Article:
As 2011 draws to a close, you can count on three things:
- Everyone and their brother will write a year-in-review article or blog post. (Case in point, see my Dec. 6 post titled, “Happy is as happy does this New Year.” I tried to be ahead of the curve.)
- Everyone and their brother will write a forecasting article or blog post. (Are you seeing a trend?)
- A jolly old man with a fluffy white beard and eight determined reindeer will circle the globe on Christmas Eve delivering presents to good little girls and boys. (Hopefully he’ll make a stop at my home, too.)
Since I’ve taken the high road and have already written my year-in-review post, and seeing as Santa may have difficulty finding me this year (we’ve been in our new home since the middle of October, but you know how much trouble it is getting the postal service to forward your mail these days), I’d like to focus for a moment on the meetings industry and what lies ahead in 2012.
If I was clever (or overly ambitious), I’m sure I could come up with a top 10 list of New Year’s resolutions for improving your meetings strategy in 2012. Instead, I’m taking the more practical route (and one that I believe to be just as effective). Following are my two (count them, two) recommendations for 2012 as it relates to your annual meetings calendar:
- Meeting planners need to book earlier to get rooms and function space.
- Professional development staff must plan more dynamic member experiences.
Easy enough, right? Maybe not. Allow me to explain.
First, if you know me or have worked with me in the past (particularly hoteliers and suppliers), you know that I plan ahead (seriously far ahead). So I’m always a proponent for booking rooms and function space in advance (it’s how you get the best rates and secure premium function space). However, supply and demand will not favor associations in 2012. With few new hotel rooms entering the market and the meetings industry steadily rebounding, planning ahead is an absolute imperative.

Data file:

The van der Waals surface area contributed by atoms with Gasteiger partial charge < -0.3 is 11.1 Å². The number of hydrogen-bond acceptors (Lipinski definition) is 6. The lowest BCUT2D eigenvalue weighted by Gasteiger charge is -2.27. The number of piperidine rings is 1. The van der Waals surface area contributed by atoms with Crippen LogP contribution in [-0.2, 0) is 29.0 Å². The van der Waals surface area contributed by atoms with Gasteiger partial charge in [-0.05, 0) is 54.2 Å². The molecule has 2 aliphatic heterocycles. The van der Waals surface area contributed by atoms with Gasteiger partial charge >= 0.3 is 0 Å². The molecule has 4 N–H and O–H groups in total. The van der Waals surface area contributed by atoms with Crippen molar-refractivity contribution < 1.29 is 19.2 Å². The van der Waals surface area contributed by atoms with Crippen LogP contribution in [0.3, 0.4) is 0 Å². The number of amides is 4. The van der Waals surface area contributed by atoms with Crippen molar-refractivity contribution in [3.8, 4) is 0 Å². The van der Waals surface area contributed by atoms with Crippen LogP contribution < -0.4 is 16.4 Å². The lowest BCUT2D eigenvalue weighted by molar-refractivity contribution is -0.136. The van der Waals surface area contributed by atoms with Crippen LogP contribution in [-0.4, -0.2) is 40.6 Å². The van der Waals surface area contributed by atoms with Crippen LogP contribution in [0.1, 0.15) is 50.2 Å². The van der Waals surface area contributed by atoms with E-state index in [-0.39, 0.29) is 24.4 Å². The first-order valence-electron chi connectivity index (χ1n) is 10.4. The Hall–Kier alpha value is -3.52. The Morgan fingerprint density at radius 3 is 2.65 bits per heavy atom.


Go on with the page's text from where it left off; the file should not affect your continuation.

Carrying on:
This mandate means surveying members, interpreting feedback, identifying both the short-term and long-term trends of your industry, determining future educational needs and crafting, in advance, a year-long educational calendar that both meets these needs and makes allowances for the addition of urgent and emergent learning opportunities along the way.
This calendar then provides the marching orders necessary to book hotel rooms and function space at the best possible rates a year or more in advance (of course, some crafty negotiations and innovative contract language don’t hurt either). Once you’ve mastered this practice, the same process can be applied to your signature events several years in advance.
Second, the traditional learning experience—one-dimensional keynote sessions and lecture-style breakouts—isn’t going to cut it moving forward. It may be the Band-Aid solution for the next year or two, but sooner or later your members are going to demand compelling experiences that inspire learning, engagement and community. And they’ll want this education delivered in a unique, engaging and unconventional way that speaks to their needs as an adult learner.
In my experience, these transformations don’t happen overnight. They require professional development staff to seek buy-in from key leaders and constituents within their organization. They require considerable training and coaching of program facilitators and content leaders. And they require significantly more planning, organization, lead time and logistics management than even the largest conference utilizing a more traditional learning format.
Although it’s a lot more work, the bottom line is this: meetings comprise a significant portion of the annual budget for most associations and without innovative events that peak member interest, associations are susceptible to retention issues and future budgetary constraints. Additionally, there’s a broader concern about educating members in a meaningful way so that their lives (and, consequently, our organizations and our industries) remain vibrant forces in today’s marketplace.
So, my question to you is this: Do you agree with my forecast for 2012? What would you change (or add)? What are you doing in 2012 to ensure your organization is delivering more dynamic member experiences (especially as it relates to learning)?